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dc.contributor.authorMutua, Patrick M.
dc.contributor.authorKauti, Matheaus K.
dc.contributor.authorMwangangi, Leonard
dc.contributor.authorNzilani, Musyoka Sonnia
dc.date.accessioned2024-01-17T12:44:46Z
dc.date.available2024-01-17T12:44:46Z
dc.date.issued2023-12
dc.identifier.citationMutua, P. M., Kauti, M. K., Mwangangi, L., & Nzilani, M. S. (2023). Assessment of Climate Change Anxiety in High School Youths of Kwale County, Kenya. African Journal of Climate Change and Resource Sustainability, 2(1), 210-223.en_US
dc.identifier.urihttps://doi.org/10.37284/ajccrs.2.1.1610
dc.identifier.urihttps://ir-library.ku.ac.ke/handle/123456789/27289
dc.descriptionArticleen_US
dc.description.abstractClimate change anxiety refers to negative cognitive, emotional, behavioural, and functional responses to experiences of climate change and has implications on mental health. The current study sought to determine how climate change anxiety relates to cognitive-emotional and functional impairments as well as with experience of climate change and behavioural engagement in youths. The study surveyed 388 youths (aged 13-24 years) in high schools in Kwale County, Kenya. Data were analysed in XLSTAT software usingPearson's correlation and considered significant for values of p ≤ 0.05. Over 60 % of the youths had more than "Sometimes" suffered cognitive-emotional impairment, while 63 % were more than "Sometimes" inflicted with functional impairment. Additionally, 61 % of the respondents more than "Sometimes" reported having had a climate change experience. However, 71 % of the youths were more than "Sometimes" engaged in climate change behavioural activities. There were no significant gender differences in the scores. Cognitive-emotional impairment (M = 2.507, SD = 1.267) was significantly (P = 0.0048) associated with behavioural engagement in climate change (M = 3.019, SD = 1.403). Youths attending day schools scored significantly (P = 0.022) higher in functional impairment (M = 2.897, SD = 1.182) than students in boarding schools (M = 2.535, SD = 1.395). Youths aged 13-17 years were substantially more affected by climate change anxiety than those aged 18-24 years. This study identifies a population at risk with highexposure and vulnerability to the health impacts of climate change. The study suggests the need for policies to address climate change anxiety in youths in schools and the use of the youths' pro-environmental behavioural engagements in climate change to improve their adaptive capacity.en_US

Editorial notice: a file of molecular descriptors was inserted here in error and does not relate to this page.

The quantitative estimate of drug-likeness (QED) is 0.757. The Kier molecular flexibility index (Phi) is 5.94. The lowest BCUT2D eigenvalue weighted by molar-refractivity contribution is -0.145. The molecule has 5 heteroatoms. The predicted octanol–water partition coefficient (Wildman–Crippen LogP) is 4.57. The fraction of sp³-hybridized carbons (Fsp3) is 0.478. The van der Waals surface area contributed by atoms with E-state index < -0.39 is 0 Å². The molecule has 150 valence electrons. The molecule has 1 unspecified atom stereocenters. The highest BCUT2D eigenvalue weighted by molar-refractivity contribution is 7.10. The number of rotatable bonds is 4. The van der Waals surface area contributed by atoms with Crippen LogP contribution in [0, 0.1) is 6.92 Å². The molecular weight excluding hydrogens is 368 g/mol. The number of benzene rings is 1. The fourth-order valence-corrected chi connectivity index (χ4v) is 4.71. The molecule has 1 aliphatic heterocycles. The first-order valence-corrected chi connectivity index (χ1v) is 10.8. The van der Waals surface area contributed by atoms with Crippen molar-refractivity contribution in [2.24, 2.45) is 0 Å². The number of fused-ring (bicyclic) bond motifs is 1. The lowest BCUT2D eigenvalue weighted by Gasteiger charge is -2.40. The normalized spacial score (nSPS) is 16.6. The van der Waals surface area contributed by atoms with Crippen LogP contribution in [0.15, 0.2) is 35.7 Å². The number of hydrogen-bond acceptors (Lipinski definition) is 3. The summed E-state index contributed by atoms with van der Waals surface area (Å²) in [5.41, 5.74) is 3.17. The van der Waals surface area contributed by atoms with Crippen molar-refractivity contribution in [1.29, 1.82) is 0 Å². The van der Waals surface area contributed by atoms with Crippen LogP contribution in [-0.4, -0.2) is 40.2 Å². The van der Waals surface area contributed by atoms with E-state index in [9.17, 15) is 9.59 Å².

dc.language.isoenen_US
dc.publisherEANSOen_US
dc.subjectClimate Changeen_US
dc.subjectClimate Change Anxietyen_US
dc.subjectCognitive-Emotional Impairmenten_US
dc.subjectFunctional Impairmenten_US
dc.subjectExperience of Climate Changeen_US
dc.subjectBehavioural Engagementsen_US
dc.titleAssessment of Climate Change Anxiety in High School Youths of Kwale County, Kenyaen_US
dc.typeArticleen_US


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